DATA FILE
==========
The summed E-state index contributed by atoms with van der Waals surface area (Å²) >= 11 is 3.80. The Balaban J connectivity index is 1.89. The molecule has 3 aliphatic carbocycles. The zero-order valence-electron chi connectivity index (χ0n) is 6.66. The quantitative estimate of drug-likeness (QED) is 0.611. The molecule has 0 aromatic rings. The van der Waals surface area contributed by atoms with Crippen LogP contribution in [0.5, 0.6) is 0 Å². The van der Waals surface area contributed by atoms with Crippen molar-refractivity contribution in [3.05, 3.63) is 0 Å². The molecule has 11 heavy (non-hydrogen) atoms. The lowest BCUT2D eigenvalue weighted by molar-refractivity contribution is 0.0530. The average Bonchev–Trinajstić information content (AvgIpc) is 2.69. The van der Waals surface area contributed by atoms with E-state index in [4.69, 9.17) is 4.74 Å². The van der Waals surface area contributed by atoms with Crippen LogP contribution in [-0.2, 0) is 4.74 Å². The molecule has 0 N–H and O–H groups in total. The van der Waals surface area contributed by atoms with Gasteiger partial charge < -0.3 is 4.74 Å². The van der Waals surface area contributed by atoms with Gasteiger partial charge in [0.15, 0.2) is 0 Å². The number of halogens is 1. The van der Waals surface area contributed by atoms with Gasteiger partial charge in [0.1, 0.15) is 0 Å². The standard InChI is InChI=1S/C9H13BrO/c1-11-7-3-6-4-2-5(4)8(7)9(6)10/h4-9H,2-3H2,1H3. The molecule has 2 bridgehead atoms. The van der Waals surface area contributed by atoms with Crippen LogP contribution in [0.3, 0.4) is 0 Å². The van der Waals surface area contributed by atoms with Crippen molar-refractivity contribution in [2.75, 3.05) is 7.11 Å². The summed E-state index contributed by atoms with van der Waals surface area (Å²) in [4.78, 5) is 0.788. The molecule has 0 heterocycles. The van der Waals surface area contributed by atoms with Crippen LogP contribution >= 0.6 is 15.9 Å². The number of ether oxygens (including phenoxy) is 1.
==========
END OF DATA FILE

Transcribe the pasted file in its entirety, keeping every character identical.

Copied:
The summed E-state index contributed by atoms with van der Waals surface area (Å²) >= 11 is 3.80. The Balaban J connectivity index is 1.89. The molecule has 3 aliphatic carbocycles. The zero-order valence-electron chi connectivity index (χ0n) is 6.66. The quantitative estimate of drug-likeness (QED) is 0.611. The molecule has 0 aromatic rings. The van der Waals surface area contributed by atoms with Crippen LogP contribution in [0.5, 0.6) is 0 Å². The van der Waals surface area contributed by atoms with Crippen molar-refractivity contribution in [3.05, 3.63) is 0 Å². The molecule has 11 heavy (non-hydrogen) atoms. The lowest BCUT2D eigenvalue weighted by molar-refractivity contribution is 0.0530. The average Bonchev–Trinajstić information content (AvgIpc) is 2.69. The van der Waals surface area contributed by atoms with E-state index in [4.69, 9.17) is 4.74 Å². The van der Waals surface area contributed by atoms with Crippen LogP contribution in [-0.2, 0) is 4.74 Å². The molecule has 0 N–H and O–H groups in total. The van der Waals surface area contributed by atoms with Gasteiger partial charge < -0.3 is 4.74 Å². The van der Waals surface area contributed by atoms with Gasteiger partial charge in [0.15, 0.2) is 0 Å². The number of halogens is 1. The van der Waals surface area contributed by atoms with Gasteiger partial charge in [0.1, 0.15) is 0 Å². The standard InChI is InChI=1S/C9H13BrO/c1-11-7-3-6-4-2-5(4)8(7)9(6)10/h4-9H,2-3H2,1H3. The molecule has 2 bridgehead atoms. The van der Waals surface area contributed by atoms with Crippen LogP contribution in [0.3, 0.4) is 0 Å². The van der Waals surface area contributed by atoms with Crippen molar-refractivity contribution in [2.75, 3.05) is 7.11 Å². The summed E-state index contributed by atoms with van der Waals surface area (Å²) in [4.78, 5) is 0.788. The molecule has 0 heterocycles. The van der Waals surface area contributed by atoms with Crippen LogP contribution >= 0.6 is 15.9 Å². The number of ether oxygens (including phenoxy) is 1.